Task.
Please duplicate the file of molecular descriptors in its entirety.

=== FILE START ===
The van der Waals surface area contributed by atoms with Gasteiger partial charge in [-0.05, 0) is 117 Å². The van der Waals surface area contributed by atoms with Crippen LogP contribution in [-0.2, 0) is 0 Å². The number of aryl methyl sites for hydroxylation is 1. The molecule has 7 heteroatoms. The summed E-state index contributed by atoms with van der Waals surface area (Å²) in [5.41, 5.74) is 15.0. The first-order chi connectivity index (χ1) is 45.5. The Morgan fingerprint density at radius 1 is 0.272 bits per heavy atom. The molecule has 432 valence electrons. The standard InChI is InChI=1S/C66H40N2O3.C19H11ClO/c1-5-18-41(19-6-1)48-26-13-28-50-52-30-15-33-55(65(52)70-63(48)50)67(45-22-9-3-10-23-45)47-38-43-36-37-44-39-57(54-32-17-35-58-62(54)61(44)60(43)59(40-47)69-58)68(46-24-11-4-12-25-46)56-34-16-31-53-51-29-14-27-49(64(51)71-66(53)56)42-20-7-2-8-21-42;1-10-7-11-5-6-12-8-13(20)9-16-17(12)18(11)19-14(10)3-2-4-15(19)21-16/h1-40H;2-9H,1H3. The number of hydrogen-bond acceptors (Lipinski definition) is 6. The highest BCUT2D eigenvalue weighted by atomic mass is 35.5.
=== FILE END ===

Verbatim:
The van der Waals surface area contributed by atoms with Gasteiger partial charge in [-0.05, 0) is 117 Å². The van der Waals surface area contributed by atoms with Crippen LogP contribution in [-0.2, 0) is 0 Å². The number of aryl methyl sites for hydroxylation is 1. The molecule has 7 heteroatoms. The summed E-state index contributed by atoms with van der Waals surface area (Å²) in [5.41, 5.74) is 15.0. The first-order chi connectivity index (χ1) is 45.5. The Morgan fingerprint density at radius 1 is 0.272 bits per heavy atom. The molecule has 432 valence electrons. The standard InChI is InChI=1S/C66H40N2O3.C19H11ClO/c1-5-18-41(19-6-1)48-26-13-28-50-52-30-15-33-55(65(52)70-63(48)50)67(45-22-9-3-10-23-45)47-38-43-36-37-44-39-57(54-32-17-35-58-62(54)61(44)60(43)59(40-47)69-58)68(46-24-11-4-12-25-46)56-34-16-31-53-51-29-14-27-49(64(51)71-66(53)56)42-20-7-2-8-21-42;1-10-7-11-5-6-12-8-13(20)9-16-17(12)18(11)19-14(10)3-2-4-15(19)21-16/h1-40H;2-9H,1H3. The number of hydrogen-bond acceptors (Lipinski definition) is 6. The highest BCUT2D eigenvalue weighted by atomic mass is 35.5.